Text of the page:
On-chip robotics-Technical issues and future direction
robots are expected to work closely and interact safely with humans as well as real-world objects. Among various sensing modalities needed for this purpose, the sense of touch is particularly important. Unlike other senses (e.g. vision, audio), it involves complex physical interaction, and plays a fundamental role in estimating properties such as shape, texture, hardness, material type and many more. Such properties can be better estimated by touching or physically interacting with the objects – as humans do. The sense of touch also provides action related information, such as slip, and helps in carrying out actions, such as rolling an object between fingers without dropping it. All these, highlight the importance of sense of touch and call for equipping various parts of robot’s body with intrinsic force sensors and extrinsic touch or tactile sensors. The work presented here pertains to the extrinsic touch or tactile sensing.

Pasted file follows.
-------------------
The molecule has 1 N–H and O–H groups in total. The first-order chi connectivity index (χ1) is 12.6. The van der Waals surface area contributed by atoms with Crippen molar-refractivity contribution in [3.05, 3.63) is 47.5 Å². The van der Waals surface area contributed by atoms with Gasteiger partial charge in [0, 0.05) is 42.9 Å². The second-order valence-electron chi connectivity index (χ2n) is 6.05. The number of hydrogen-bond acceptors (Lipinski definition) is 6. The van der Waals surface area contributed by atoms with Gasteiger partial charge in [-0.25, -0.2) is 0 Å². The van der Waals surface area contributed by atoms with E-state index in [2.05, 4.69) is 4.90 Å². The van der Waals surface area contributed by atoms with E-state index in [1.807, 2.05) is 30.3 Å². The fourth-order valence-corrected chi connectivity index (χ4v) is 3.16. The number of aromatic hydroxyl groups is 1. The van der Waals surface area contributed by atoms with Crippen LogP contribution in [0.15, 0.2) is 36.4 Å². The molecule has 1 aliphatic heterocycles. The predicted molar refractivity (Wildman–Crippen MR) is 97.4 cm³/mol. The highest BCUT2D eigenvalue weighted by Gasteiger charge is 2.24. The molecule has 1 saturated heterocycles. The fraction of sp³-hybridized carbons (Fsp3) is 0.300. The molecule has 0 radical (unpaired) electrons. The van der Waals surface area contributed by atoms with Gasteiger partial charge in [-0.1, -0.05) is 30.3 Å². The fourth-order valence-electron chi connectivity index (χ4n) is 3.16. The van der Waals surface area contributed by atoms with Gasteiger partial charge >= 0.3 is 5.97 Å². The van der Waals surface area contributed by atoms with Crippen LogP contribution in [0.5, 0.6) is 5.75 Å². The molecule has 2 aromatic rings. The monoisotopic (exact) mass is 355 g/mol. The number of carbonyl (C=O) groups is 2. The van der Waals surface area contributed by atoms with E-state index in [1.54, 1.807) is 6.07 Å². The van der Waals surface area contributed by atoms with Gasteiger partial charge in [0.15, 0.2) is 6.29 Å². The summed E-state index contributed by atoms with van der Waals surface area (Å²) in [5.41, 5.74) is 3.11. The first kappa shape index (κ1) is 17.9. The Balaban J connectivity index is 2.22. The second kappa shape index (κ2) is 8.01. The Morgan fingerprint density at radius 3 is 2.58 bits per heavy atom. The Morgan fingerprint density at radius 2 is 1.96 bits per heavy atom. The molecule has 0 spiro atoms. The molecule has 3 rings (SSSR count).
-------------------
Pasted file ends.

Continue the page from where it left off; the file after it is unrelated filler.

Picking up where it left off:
It is desirable to have tactile sensors over whole body of a robot. However, the robotic hands, especially the fingertips, are accorded higher priority due to their involvement in majority of the daily tasks (such as exploration, manipulation and interaction). Over last more than two decades, a large number of tactile sensors, based on a wide variety of transduction techniques
free-downloadF Arai – … on Micro-Nano Robotics and New Evolution, …, 2010 –
Abstract Micro-nano robotics plays an important role to supply advanced devices and equipments
in Bio-medical engineering and science. There is an increasing interest in miniaturization and
integration of functional devices by MEMS/NEMS technologies. Recent interest is in